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YMMV: Harry Nilsson

  • Canadians Love Harry Nilsson: A number of his singles did better in Canada than the US. "You Can't Do That" and "I Guess The Lord Must Be in New York City" were Top 10 hits. "Everybody's Talkin' " made the Top 40 in its original release and hit #1 in its reissue, and a couple songs that didn't even chart in the US made the Canadian charts.
  • Covered Up: Nobody remembers Fred Neil's original of "Everybody's Talkin'" anymore. And conversely, Nilsson's "Without You," itself a cover of a Badfinger song, was covered up by Mariah Carey, her version being released weeks after his death.
    • Three Dog Night's hit version of "One", to the extent that many people aren't aware that it's a Nilsson song.
  • Crowning Moment of Heartwarming/Tear Jerker: "Remember (Christmas)". It's not for nothing it's the go-to closer for any Nilsson compilation worth its salt.
  • Crowning Music of Awesome: "Jump Into the Fire".
    • Also, "Everybody's Talkin'", "Without You", "Me and My Arrow", "Coconut", "One"... Need I go on?
  • Ear Worm: A noted master. Even if you don't like the song, try listening to "Daybreak" without getting those flutes stuck in your head for a good, long while. Go on. I'll wait.
  • Ensemble Darkhorse: Steel drum player Robert Greenidge was a memorable fixture of Nilsson's mid-70s sound.
  • Genius Bonus: The title A Little Touch of Schmilsson in The Night seems like Word Salad-ish Purple Prose, unless you're familiar with Henry V, in which case it's actually a Stealth Pun:
    from Act IV, Prologue:
    Behold, as may unworthiness define,
    A little touch of Harry in the night.
  • Harsher in Hindsight: "1941" gets a bit too uncomfortably close to real-life reports of Nilsson's domestic life.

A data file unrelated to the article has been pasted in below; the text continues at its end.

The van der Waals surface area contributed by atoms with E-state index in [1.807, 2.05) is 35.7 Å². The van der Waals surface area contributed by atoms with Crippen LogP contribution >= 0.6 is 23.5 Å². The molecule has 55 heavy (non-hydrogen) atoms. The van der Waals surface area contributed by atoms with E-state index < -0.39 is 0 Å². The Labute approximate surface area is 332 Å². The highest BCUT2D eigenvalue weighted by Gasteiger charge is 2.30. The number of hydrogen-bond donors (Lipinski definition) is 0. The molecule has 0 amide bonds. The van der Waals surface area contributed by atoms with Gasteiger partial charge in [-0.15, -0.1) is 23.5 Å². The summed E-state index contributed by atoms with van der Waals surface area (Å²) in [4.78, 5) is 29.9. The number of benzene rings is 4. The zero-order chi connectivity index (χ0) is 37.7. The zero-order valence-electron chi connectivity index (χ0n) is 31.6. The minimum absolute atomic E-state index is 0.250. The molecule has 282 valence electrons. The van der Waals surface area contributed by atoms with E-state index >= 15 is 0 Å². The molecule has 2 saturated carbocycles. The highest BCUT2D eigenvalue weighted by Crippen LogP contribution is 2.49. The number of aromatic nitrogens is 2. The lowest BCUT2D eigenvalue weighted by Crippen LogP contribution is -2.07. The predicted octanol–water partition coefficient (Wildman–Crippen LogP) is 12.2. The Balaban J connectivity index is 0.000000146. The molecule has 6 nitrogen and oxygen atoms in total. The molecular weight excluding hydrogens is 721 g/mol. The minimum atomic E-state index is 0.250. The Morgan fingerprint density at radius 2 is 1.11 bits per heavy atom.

• "I'd Rather Be Dead" and "Down By The Sea" are about dreading the thought of growing old. He ended up dying at age 52.
  • Misattributed Song: If rock folklore is to be believed, an interesting case of an artist doing the misattributing. Nilsson heard Badfinger's "Without You" at a party and thought it was The Beatles. When he found out it wasn't he decided to do a Cover Version.
  • Sequel Displacement: 1967's Pandemonium Shadow Show is often called his debut album, but it was actually his second, after 1966's somewhat obscure Spotlight on Nilsson. It was his first formal attempt at an album, though, since Spotlight was just a hastily thrown-together compilation of various singles sides and unreleased songs.
  • Tastes Like Diabetes: A Little Touch of Schmilsson in the Night sometimes becomes schmaltzy as all hell.
    • "Easy for Me", his contribution to Ringo Starr's Goodnight Vienna album, from around the same period. Observe.
  • What Do You Mean, It Wasn't Made on Drugs?: Averted with The Point!, big time. Don't believe me? Just read the quote on that page.
    • His late-career recording sessions were notorious for the amount of intoxicants (legal and otherwise) that were floating around.

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